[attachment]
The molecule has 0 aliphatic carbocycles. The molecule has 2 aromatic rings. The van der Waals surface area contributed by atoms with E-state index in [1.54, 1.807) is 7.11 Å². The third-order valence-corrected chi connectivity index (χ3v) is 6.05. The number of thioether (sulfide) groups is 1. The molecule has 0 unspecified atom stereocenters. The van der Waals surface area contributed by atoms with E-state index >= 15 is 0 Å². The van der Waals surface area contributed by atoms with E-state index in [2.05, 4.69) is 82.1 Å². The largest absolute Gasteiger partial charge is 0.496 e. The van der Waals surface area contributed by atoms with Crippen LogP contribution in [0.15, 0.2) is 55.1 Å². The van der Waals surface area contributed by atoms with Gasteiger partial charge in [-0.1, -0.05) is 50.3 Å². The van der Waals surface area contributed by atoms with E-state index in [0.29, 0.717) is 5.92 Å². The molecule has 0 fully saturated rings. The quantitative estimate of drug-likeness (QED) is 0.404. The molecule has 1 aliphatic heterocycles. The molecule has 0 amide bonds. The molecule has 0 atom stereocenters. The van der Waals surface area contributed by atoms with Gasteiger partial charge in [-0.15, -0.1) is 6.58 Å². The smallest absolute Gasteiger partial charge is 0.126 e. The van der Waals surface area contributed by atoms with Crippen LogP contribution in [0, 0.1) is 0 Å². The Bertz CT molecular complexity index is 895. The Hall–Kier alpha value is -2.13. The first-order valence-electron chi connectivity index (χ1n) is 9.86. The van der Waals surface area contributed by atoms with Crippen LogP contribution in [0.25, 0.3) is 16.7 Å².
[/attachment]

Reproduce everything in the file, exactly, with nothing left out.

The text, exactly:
The molecule has 0 aliphatic carbocycles. The molecule has 2 aromatic rings. The van der Waals surface area contributed by atoms with E-state index in [1.54, 1.807) is 7.11 Å². The third-order valence-corrected chi connectivity index (χ3v) is 6.05. The number of thioether (sulfide) groups is 1. The molecule has 0 unspecified atom stereocenters. The van der Waals surface area contributed by atoms with E-state index >= 15 is 0 Å². The van der Waals surface area contributed by atoms with E-state index in [2.05, 4.69) is 82.1 Å². The largest absolute Gasteiger partial charge is 0.496 e. The van der Waals surface area contributed by atoms with Crippen LogP contribution in [0.15, 0.2) is 55.1 Å². The van der Waals surface area contributed by atoms with Gasteiger partial charge in [-0.1, -0.05) is 50.3 Å². The van der Waals surface area contributed by atoms with E-state index in [0.29, 0.717) is 5.92 Å². The molecule has 0 fully saturated rings. The quantitative estimate of drug-likeness (QED) is 0.404. The molecule has 1 aliphatic heterocycles. The molecule has 0 amide bonds. The molecule has 0 atom stereocenters. The van der Waals surface area contributed by atoms with Gasteiger partial charge in [-0.15, -0.1) is 6.58 Å². The smallest absolute Gasteiger partial charge is 0.126 e. The van der Waals surface area contributed by atoms with Crippen LogP contribution in [0, 0.1) is 0 Å². The Bertz CT molecular complexity index is 895. The Hall–Kier alpha value is -2.13. The first-order valence-electron chi connectivity index (χ1n) is 9.86. The van der Waals surface area contributed by atoms with Crippen LogP contribution in [0.25, 0.3) is 16.7 Å².